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“You Are Priceless”: A Letter To Students Seeking Admission In DU

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By Nihal Parahsar:

Dear College Admission Seeker,

So the admission season is back in Delhi University- the only time when your 12th board percentage will matter in your life! Yes, all your hard work and the family pressure that was exerted on you was of no use other than getting admission in some random college which has been hyped enough to break your and your friend’s self respect.

To begin with, all those who have secured good ‘percentages’ can stop reading this from here. And all those who think they have got ‘bad percentage’ may continue reading. I do not know what good and bad percentages are, so I am not specifying them. I do not understand how 79.75% is bad and 80% is good, the same way as I do not know how 97.5% is bad and 98% is good. But that’s how our education system discriminates. Let me accept this system at least for now.

Here’s something I want to share with you: do not take your 12th boards too seriously. That was a trap made by some extremely stupid people, to fool you. Accept this and move on!

You must be thinking how much I secured in school. I always thought I was one of the best students my school possessed- a true asset. But they said I had failed my pre boards in 10th. I never lost faith and still considered myself the best in 12th. They again told me the same thing. My father suggested that I should drop a year and prepare again. But it was just an exam right, so I thought of going for it.

I admit, I was scared about the result because I did not go for the Mathematics paper, and my parents weren’t aware of this. Result was announced and I had passed, thanks to my 6th Subject, with an A in Maths- A for absent. I had decent percentage overall. I thought so, but Delhi University was of a different opinion. I wanted to study Literature and got enrolled in a regular college, which people say was not ‘good’, but I have few beautiful memories from there. I met wonderful teachers and got a better understanding of society and politics in my college.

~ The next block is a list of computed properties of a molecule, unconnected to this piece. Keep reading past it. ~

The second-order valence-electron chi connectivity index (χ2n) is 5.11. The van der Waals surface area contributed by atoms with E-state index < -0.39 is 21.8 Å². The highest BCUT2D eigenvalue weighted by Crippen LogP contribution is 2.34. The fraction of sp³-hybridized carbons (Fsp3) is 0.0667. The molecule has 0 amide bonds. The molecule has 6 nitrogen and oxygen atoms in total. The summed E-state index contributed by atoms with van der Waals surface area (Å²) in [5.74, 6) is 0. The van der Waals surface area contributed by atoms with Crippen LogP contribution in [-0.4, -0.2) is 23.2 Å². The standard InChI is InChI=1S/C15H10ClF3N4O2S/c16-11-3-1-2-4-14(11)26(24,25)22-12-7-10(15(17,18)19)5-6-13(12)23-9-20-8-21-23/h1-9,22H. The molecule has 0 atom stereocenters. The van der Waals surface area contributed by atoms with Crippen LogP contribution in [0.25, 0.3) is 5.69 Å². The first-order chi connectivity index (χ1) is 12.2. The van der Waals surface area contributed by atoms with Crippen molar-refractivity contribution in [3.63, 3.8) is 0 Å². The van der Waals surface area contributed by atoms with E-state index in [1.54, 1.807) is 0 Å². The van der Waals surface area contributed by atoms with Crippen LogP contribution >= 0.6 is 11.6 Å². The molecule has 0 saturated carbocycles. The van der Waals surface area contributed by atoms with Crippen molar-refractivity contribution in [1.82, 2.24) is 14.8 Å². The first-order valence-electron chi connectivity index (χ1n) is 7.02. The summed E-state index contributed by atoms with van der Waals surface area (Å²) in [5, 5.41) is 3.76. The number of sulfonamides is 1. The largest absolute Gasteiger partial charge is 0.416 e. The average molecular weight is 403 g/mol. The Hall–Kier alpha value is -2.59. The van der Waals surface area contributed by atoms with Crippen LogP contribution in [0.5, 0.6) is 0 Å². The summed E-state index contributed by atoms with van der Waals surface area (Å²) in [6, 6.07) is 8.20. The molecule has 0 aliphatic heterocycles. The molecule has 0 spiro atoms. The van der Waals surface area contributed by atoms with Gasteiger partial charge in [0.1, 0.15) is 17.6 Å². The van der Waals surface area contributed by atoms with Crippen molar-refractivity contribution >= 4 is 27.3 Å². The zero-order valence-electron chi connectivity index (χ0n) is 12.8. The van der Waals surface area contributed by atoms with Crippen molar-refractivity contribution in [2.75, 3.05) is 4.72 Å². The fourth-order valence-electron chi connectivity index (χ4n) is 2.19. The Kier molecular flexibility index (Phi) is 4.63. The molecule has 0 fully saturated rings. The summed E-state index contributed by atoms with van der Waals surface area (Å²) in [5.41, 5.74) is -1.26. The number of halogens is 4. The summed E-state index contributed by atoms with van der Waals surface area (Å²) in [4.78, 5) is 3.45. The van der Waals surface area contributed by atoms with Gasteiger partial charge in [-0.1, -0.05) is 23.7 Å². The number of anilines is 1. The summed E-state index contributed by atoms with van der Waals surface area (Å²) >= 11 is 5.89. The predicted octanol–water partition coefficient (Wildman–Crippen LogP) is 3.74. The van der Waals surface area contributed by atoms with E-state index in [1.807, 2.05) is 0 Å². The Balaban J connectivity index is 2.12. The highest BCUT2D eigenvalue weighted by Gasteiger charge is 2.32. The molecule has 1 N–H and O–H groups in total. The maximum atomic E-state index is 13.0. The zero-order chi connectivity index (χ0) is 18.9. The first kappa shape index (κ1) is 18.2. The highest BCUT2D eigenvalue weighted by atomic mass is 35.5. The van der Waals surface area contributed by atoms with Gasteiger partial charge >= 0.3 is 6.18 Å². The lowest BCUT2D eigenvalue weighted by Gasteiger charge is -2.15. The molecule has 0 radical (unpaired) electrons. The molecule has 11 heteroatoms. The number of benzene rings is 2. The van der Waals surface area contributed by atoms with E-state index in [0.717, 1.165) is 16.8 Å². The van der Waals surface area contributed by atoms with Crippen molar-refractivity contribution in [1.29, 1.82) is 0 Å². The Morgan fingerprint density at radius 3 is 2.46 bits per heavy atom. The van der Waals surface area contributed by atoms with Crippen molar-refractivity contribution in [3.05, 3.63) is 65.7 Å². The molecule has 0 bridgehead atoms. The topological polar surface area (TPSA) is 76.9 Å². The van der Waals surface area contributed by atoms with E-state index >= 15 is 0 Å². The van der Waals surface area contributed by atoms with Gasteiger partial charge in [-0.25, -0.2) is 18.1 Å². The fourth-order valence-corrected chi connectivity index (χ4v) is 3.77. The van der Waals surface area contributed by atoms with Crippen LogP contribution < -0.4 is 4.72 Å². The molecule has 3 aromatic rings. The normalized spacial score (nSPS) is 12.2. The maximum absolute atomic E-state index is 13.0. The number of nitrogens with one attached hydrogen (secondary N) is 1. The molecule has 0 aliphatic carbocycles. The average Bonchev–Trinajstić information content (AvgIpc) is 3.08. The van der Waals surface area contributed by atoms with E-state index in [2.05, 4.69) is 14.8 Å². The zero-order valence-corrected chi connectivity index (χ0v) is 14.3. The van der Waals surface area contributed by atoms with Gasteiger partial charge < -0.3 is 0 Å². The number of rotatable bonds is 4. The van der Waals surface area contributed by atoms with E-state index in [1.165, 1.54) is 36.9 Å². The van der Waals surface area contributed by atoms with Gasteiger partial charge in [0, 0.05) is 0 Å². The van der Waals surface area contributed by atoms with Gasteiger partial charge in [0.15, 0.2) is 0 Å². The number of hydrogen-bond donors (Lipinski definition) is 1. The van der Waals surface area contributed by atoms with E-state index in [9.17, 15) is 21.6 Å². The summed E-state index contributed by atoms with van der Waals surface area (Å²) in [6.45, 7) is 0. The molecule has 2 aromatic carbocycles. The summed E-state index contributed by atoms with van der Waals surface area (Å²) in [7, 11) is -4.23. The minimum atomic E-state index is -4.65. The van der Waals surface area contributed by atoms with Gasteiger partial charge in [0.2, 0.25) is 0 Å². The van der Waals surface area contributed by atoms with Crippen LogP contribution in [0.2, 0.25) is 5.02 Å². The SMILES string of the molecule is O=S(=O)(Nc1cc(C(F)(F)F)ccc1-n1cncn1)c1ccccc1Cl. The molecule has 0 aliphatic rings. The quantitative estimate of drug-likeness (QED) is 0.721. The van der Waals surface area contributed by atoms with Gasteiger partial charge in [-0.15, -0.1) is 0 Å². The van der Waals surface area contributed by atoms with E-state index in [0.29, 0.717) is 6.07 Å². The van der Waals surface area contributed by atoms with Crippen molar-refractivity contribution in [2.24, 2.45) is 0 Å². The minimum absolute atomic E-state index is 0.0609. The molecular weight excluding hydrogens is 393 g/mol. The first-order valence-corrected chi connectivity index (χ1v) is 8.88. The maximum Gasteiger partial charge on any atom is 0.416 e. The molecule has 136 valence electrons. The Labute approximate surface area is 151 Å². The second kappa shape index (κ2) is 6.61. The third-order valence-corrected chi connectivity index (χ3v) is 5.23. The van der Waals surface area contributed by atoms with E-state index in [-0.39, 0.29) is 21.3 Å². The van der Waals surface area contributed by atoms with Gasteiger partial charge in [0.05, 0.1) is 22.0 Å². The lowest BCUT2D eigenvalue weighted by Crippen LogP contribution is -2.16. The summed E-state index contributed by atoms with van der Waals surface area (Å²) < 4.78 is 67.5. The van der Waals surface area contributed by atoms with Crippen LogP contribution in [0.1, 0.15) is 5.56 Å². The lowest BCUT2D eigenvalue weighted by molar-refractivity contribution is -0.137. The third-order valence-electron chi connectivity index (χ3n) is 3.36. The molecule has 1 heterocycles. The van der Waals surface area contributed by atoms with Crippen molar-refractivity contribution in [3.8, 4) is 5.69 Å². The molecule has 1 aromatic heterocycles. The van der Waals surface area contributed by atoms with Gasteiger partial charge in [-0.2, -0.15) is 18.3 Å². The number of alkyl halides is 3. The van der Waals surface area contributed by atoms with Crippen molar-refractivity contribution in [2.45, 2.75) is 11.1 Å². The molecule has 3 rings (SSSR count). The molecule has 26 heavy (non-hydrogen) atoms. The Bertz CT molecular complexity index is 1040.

See, when you run behind a brand, you are doing nothing but just being a part of the race. Education is beyond all this petty crap. I may be an idealistic but yes, education is holistic. Being a part of the race is too easy, my friend. Do something good, something better- something bigger. You are a brand. Its just that these selfish University people will never let you realize this! You are bigger than any college. Make your own way. You are just out of your school and the world is in front of you. You have to add value to it. Be a responsible human and that’s all you need in your life. Believe me.

I studied at three colleges- one for Graduation and two for Post Graduation. I never judged them. I was not there to use their ‘brand value’ (another term created to fool you and to make you a factory product). All the teachers who felt students must attend classes never liked me. But all the teachers who believed education is everywhere- in theatre, music and films, loved me. They are still my best friends. You just need to be fearless and do whatever you want to do- join a theatre group, form a music band, create a dance group. Do everything that people say is useless. They do not understand the value of doing useless things- there is no value because they are priceless.